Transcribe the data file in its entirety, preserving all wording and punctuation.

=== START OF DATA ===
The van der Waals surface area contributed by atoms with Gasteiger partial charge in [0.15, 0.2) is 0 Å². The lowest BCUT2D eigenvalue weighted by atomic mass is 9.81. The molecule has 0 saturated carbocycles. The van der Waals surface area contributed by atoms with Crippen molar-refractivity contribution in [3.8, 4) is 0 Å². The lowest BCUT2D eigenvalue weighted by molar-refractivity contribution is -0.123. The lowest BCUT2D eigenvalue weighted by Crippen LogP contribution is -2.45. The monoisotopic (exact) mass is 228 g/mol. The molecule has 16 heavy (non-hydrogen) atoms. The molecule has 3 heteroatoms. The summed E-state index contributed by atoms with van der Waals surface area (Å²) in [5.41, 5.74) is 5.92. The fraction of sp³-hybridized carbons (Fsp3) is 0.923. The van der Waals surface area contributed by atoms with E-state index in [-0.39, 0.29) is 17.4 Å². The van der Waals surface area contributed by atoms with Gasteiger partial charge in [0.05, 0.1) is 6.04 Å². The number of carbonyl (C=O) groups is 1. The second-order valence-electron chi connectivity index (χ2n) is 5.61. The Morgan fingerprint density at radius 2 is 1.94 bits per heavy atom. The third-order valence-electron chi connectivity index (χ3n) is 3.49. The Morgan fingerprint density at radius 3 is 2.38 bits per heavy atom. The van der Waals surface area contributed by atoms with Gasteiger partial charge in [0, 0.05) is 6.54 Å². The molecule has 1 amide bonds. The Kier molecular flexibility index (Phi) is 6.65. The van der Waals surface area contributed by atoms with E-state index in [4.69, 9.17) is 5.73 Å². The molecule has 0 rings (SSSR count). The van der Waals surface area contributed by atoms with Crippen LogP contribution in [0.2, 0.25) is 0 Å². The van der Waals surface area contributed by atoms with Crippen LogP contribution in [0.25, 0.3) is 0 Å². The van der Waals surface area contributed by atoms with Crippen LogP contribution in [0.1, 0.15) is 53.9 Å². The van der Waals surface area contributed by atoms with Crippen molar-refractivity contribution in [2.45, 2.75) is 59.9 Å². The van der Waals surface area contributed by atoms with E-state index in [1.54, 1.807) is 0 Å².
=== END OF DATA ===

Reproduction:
The van der Waals surface area contributed by atoms with Gasteiger partial charge in [0.15, 0.2) is 0 Å². The lowest BCUT2D eigenvalue weighted by atomic mass is 9.81. The molecule has 0 saturated carbocycles. The van der Waals surface area contributed by atoms with Crippen molar-refractivity contribution in [3.8, 4) is 0 Å². The lowest BCUT2D eigenvalue weighted by molar-refractivity contribution is -0.123. The lowest BCUT2D eigenvalue weighted by Crippen LogP contribution is -2.45. The monoisotopic (exact) mass is 228 g/mol. The molecule has 16 heavy (non-hydrogen) atoms. The molecule has 3 heteroatoms. The summed E-state index contributed by atoms with van der Waals surface area (Å²) in [5.41, 5.74) is 5.92. The fraction of sp³-hybridized carbons (Fsp3) is 0.923. The van der Waals surface area contributed by atoms with E-state index in [-0.39, 0.29) is 17.4 Å². The van der Waals surface area contributed by atoms with Gasteiger partial charge in [0.05, 0.1) is 6.04 Å². The number of carbonyl (C=O) groups is 1. The second-order valence-electron chi connectivity index (χ2n) is 5.61. The Morgan fingerprint density at radius 2 is 1.94 bits per heavy atom. The third-order valence-electron chi connectivity index (χ3n) is 3.49. The Morgan fingerprint density at radius 3 is 2.38 bits per heavy atom. The van der Waals surface area contributed by atoms with Gasteiger partial charge in [0, 0.05) is 6.54 Å². The molecule has 1 amide bonds. The Kier molecular flexibility index (Phi) is 6.65. The van der Waals surface area contributed by atoms with E-state index in [4.69, 9.17) is 5.73 Å². The molecule has 0 rings (SSSR count). The van der Waals surface area contributed by atoms with Crippen LogP contribution in [0.2, 0.25) is 0 Å². The van der Waals surface area contributed by atoms with Crippen LogP contribution in [0.25, 0.3) is 0 Å². The van der Waals surface area contributed by atoms with Crippen LogP contribution in [0.1, 0.15) is 53.9 Å². The van der Waals surface area contributed by atoms with Crippen molar-refractivity contribution in [2.45, 2.75) is 59.9 Å². The van der Waals surface area contributed by atoms with E-state index in [1.54, 1.807) is 0 Å².